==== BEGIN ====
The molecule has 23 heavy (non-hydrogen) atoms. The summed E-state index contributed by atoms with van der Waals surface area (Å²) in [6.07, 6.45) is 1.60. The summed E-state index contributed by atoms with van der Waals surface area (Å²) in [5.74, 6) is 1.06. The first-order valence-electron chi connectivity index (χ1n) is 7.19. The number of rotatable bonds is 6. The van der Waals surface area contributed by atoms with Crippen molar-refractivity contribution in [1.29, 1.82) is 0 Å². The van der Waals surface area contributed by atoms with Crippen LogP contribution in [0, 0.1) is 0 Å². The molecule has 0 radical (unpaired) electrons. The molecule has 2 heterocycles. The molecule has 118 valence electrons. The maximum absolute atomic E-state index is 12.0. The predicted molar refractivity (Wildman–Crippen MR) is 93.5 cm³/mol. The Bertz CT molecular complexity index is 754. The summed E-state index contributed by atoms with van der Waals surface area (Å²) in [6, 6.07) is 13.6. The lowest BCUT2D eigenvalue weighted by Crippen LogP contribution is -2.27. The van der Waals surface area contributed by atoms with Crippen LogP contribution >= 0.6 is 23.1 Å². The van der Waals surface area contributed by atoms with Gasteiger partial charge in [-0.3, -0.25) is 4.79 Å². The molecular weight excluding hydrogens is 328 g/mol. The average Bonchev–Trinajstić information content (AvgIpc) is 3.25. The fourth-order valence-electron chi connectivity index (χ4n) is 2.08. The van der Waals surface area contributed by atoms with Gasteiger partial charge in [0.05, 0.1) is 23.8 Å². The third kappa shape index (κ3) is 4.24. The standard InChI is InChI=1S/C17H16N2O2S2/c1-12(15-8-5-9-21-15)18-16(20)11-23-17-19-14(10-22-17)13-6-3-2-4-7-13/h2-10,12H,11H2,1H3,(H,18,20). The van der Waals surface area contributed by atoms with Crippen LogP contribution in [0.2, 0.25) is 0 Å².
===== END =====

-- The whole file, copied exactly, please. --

The molecule has 23 heavy (non-hydrogen) atoms. The summed E-state index contributed by atoms with van der Waals surface area (Å²) in [6.07, 6.45) is 1.60. The summed E-state index contributed by atoms with van der Waals surface area (Å²) in [5.74, 6) is 1.06. The first-order valence-electron chi connectivity index (χ1n) is 7.19. The number of rotatable bonds is 6. The van der Waals surface area contributed by atoms with Crippen molar-refractivity contribution in [1.29, 1.82) is 0 Å². The van der Waals surface area contributed by atoms with Crippen LogP contribution in [0, 0.1) is 0 Å². The molecule has 0 radical (unpaired) electrons. The molecule has 2 heterocycles. The molecule has 118 valence electrons. The maximum absolute atomic E-state index is 12.0. The predicted molar refractivity (Wildman–Crippen MR) is 93.5 cm³/mol. The Bertz CT molecular complexity index is 754. The summed E-state index contributed by atoms with van der Waals surface area (Å²) in [6, 6.07) is 13.6. The lowest BCUT2D eigenvalue weighted by Crippen LogP contribution is -2.27. The van der Waals surface area contributed by atoms with Crippen LogP contribution >= 0.6 is 23.1 Å². The van der Waals surface area contributed by atoms with Gasteiger partial charge in [-0.3, -0.25) is 4.79 Å². The molecular weight excluding hydrogens is 328 g/mol. The average Bonchev–Trinajstić information content (AvgIpc) is 3.25. The fourth-order valence-electron chi connectivity index (χ4n) is 2.08. The van der Waals surface area contributed by atoms with Gasteiger partial charge in [0.05, 0.1) is 23.8 Å². The third kappa shape index (κ3) is 4.24. The standard InChI is InChI=1S/C17H16N2O2S2/c1-12(15-8-5-9-21-15)18-16(20)11-23-17-19-14(10-22-17)13-6-3-2-4-7-13/h2-10,12H,11H2,1H3,(H,18,20). The van der Waals surface area contributed by atoms with Crippen LogP contribution in [0.2, 0.25) is 0 Å².